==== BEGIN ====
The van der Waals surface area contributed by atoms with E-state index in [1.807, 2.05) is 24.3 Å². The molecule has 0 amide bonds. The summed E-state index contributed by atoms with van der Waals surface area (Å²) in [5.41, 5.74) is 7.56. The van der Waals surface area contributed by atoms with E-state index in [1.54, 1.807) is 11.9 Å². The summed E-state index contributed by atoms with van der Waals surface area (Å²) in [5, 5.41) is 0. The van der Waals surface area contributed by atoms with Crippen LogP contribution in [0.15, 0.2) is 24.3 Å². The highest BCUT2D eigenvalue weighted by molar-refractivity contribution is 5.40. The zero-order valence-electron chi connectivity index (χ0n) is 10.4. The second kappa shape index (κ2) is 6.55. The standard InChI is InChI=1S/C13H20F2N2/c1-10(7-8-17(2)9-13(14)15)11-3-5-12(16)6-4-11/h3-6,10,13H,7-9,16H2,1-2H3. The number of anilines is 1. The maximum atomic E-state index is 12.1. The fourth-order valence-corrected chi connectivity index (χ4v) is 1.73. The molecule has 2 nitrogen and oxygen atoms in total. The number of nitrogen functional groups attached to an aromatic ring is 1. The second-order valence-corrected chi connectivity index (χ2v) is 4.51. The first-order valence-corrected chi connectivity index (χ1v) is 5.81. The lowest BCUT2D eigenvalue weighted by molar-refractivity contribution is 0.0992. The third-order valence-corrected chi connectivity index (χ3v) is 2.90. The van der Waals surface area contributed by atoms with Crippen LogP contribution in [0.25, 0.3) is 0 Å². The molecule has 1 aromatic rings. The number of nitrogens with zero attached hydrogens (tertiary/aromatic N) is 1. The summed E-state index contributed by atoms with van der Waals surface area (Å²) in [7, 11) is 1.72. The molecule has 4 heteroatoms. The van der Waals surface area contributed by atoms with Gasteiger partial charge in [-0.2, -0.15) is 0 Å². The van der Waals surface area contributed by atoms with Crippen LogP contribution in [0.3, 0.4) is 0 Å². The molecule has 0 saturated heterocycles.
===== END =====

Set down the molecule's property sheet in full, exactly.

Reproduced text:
The van der Waals surface area contributed by atoms with E-state index in [1.807, 2.05) is 24.3 Å². The molecule has 0 amide bonds. The summed E-state index contributed by atoms with van der Waals surface area (Å²) in [5.41, 5.74) is 7.56. The van der Waals surface area contributed by atoms with E-state index in [1.54, 1.807) is 11.9 Å². The summed E-state index contributed by atoms with van der Waals surface area (Å²) in [5, 5.41) is 0. The van der Waals surface area contributed by atoms with Crippen LogP contribution in [0.15, 0.2) is 24.3 Å². The highest BCUT2D eigenvalue weighted by molar-refractivity contribution is 5.40. The zero-order valence-electron chi connectivity index (χ0n) is 10.4. The second kappa shape index (κ2) is 6.55. The standard InChI is InChI=1S/C13H20F2N2/c1-10(7-8-17(2)9-13(14)15)11-3-5-12(16)6-4-11/h3-6,10,13H,7-9,16H2,1-2H3. The number of anilines is 1. The maximum atomic E-state index is 12.1. The fourth-order valence-corrected chi connectivity index (χ4v) is 1.73. The molecule has 2 nitrogen and oxygen atoms in total. The number of nitrogen functional groups attached to an aromatic ring is 1. The second-order valence-corrected chi connectivity index (χ2v) is 4.51. The first-order valence-corrected chi connectivity index (χ1v) is 5.81. The lowest BCUT2D eigenvalue weighted by molar-refractivity contribution is 0.0992. The third-order valence-corrected chi connectivity index (χ3v) is 2.90. The van der Waals surface area contributed by atoms with Crippen LogP contribution in [0.25, 0.3) is 0 Å². The molecule has 1 aromatic rings. The number of nitrogens with zero attached hydrogens (tertiary/aromatic N) is 1. The summed E-state index contributed by atoms with van der Waals surface area (Å²) in [7, 11) is 1.72. The molecule has 4 heteroatoms. The van der Waals surface area contributed by atoms with Gasteiger partial charge in [-0.2, -0.15) is 0 Å². The van der Waals surface area contributed by atoms with Crippen LogP contribution in [0.3, 0.4) is 0 Å². The molecule has 0 saturated heterocycles.